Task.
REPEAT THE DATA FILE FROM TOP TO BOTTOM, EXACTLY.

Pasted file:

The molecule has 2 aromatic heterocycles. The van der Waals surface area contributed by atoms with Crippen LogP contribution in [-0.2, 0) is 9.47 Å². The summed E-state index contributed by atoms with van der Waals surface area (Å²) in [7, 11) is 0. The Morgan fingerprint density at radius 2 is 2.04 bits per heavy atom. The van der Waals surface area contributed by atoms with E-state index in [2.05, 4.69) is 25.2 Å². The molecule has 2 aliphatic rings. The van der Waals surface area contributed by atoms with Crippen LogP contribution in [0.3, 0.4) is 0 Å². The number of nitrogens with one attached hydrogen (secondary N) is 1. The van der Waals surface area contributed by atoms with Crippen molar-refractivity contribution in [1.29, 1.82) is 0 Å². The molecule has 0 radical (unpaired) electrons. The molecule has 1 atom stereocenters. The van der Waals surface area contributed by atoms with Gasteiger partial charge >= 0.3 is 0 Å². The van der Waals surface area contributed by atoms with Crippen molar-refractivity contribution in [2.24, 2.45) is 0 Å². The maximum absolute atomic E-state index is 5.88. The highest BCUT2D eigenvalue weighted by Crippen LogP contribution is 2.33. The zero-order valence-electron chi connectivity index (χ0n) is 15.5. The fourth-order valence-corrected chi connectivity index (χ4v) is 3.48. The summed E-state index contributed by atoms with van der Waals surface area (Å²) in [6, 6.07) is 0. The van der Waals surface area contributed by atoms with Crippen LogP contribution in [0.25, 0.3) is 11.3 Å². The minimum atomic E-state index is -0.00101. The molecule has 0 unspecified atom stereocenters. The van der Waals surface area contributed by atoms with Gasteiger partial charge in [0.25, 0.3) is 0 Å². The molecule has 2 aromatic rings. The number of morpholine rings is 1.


The molecule has 2 aromatic heterocycles. The van der Waals surface area contributed by atoms with Crippen LogP contribution in [-0.2, 0) is 9.47 Å². The summed E-state index contributed by atoms with van der Waals surface area (Å²) in [7, 11) is 0. The Morgan fingerprint density at radius 2 is 2.04 bits per heavy atom. The van der Waals surface area contributed by atoms with E-state index in [2.05, 4.69) is 25.2 Å². The molecule has 2 aliphatic rings. The van der Waals surface area contributed by atoms with Crippen LogP contribution in [0.3, 0.4) is 0 Å². The number of nitrogens with one attached hydrogen (secondary N) is 1. The van der Waals surface area contributed by atoms with Crippen molar-refractivity contribution in [1.29, 1.82) is 0 Å². The molecule has 0 radical (unpaired) electrons. The molecule has 1 atom stereocenters. The van der Waals surface area contributed by atoms with Gasteiger partial charge >= 0.3 is 0 Å². The van der Waals surface area contributed by atoms with Crippen molar-refractivity contribution in [2.24, 2.45) is 0 Å². The maximum absolute atomic E-state index is 5.88. The highest BCUT2D eigenvalue weighted by Crippen LogP contribution is 2.33. The zero-order valence-electron chi connectivity index (χ0n) is 15.5. The fourth-order valence-corrected chi connectivity index (χ4v) is 3.48. The summed E-state index contributed by atoms with van der Waals surface area (Å²) in [6, 6.07) is 0. The van der Waals surface area contributed by atoms with Crippen LogP contribution in [0.25, 0.3) is 11.3 Å². The minimum atomic E-state index is -0.00101. The molecule has 0 unspecified atom stereocenters. The van der Waals surface area contributed by atoms with Gasteiger partial charge in [0.25, 0.3) is 0 Å². The molecule has 2 aromatic rings. The number of morpholine rings is 1.